8. Jumy says:

    Thank you for sharing this… Very encouraging and deeply moved to pray for more of Him.

  9. Karen says:

    This is so beautiful. I loved it. While I was unable to fully participate because I had a running toddler at the moment, it was a privilege to witness Trinity’s baptism. The joy you felt was not lost on me 🙂 Thanks so much for sharing this!

  10. diane says:

    What a beautiful story ~ how special! Always appreciate your real authenticity & tenderness, Eugene… keep it going, Diane

  11. Alice says:

    in the midst of reading this post, God simultaneously spoke about two areas of my life, all to say that He is good! thanks for continuing to post on here!

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One Day’s Wages

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"He must become greater; I must become less." - John 3:30 We have to remind ourselves of this truth every day lest we forget:

Our greatest calling as followers of Christ is to be faithful. Not spectacular. Not glamorous. Not popular. Not relevant.

Be faithful.

PS: Also, it helps to get some Vitamin D especially if you live in the rainy Northwest Thank you, Brooklyn, for the reminder. Umm, @jlin7 is a Christian but he wasn't very Christlike with me on the basketball court. He muscled me into the paint, dunked on me, mentioned my momma, and then said, "Stick with preaching." Just kidding. Kind of.

If you haven't heard, Jeremy Lin is donating his one games wages (approximately $140,000) and an additional $100 for every 3 pointer made to support Girls' Empowerment and Education through @onedayswages. That game is this Friday vs the Boston Celtics!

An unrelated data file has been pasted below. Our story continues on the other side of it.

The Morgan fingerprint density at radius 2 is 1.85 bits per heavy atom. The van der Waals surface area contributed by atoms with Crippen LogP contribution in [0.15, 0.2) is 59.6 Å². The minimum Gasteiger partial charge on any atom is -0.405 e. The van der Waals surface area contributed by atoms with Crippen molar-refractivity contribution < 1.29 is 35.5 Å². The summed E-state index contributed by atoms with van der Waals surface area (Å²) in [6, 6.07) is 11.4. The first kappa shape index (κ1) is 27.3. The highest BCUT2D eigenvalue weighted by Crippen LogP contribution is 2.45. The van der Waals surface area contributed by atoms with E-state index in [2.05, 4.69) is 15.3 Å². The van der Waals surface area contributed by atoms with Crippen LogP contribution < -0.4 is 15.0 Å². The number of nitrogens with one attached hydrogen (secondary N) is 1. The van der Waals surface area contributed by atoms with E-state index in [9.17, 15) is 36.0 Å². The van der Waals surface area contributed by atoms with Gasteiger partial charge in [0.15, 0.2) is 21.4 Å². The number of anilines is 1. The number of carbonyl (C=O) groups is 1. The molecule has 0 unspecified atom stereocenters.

Join his campaign as he's inviting his fans to donate just $7. - http://onedayswages.org/jlin

Did you know that 32 million girls of lower secondary school age are not enrolled in school.

Did you know that every year of secondary school increases a girl’s future earning power by 20 percent.

Did you know that if all girls in Sub-Saharan Africa, South and West Asia had a secondary education, child marriage would fall by 64 percent.

We can't change the entire world but we can impact the lives of one, few, and in some cases...many.

#jeremylin #jlin #linsanity #onedayswages Don't be held captive to either praise or criticism.

Know who you are.
Know what you're about.
Know WHO you serve.

The answer to who you serve makes all the difference... It's the day after International Women's Day - and it's still important to celebrate the contribution of women in our lives, society, and world. As we honor women all around the world, I'm also reminded of how women and children are those who are most deeply impacted by injustice - especially poverty.

Sadly, I have witnessed this reality in too many places. ​In 2012, I traveled to a remote area in Eastern Kenya as part of a @onedayswages response to a famine that struck the Horn of Africa region. This famine impacted nearly 13 million people and according to some sources, took the lives of about 250,000 people. During my trip there, I had the chance of meeting many people but the person that still remains in my memory was a Muslim woman named Sahara.

She was so hospitable in inviting us to her small and temporary home. During our conversation, I learned that ​Sahara traveled 300 kilometers (a little under 200 miles) – some by cart and some by foot – as they sought to escape the worst drought that has impacted East Africa (Kenya, Somalia, and Ethiopia) in the past 60 years.

This is not a misprint.
200.

She traveled about 200 miles on cart and foot. ​And all along, she was ill. If you look closely ​at the photo, you might notice the large lump in her throat - likely a large cancerous tumor.​ She did not travel alone. She traveled with her husband who I was not able to meet because he was staying with one of his five other wives in this polygamist community.  She did not travel alone. She also traveled with her six children – the youngest being about 1 and the oldest being around 8. She had just given birth to her sixth child when they began her journey. Her youngest was severely malnourished when they arrived to this new settlement in a town called Benane. 
Sahara and her children all survived this journey. They survived because she persisted. 
In honor of Sahara...and so many other women who keep...keeping on.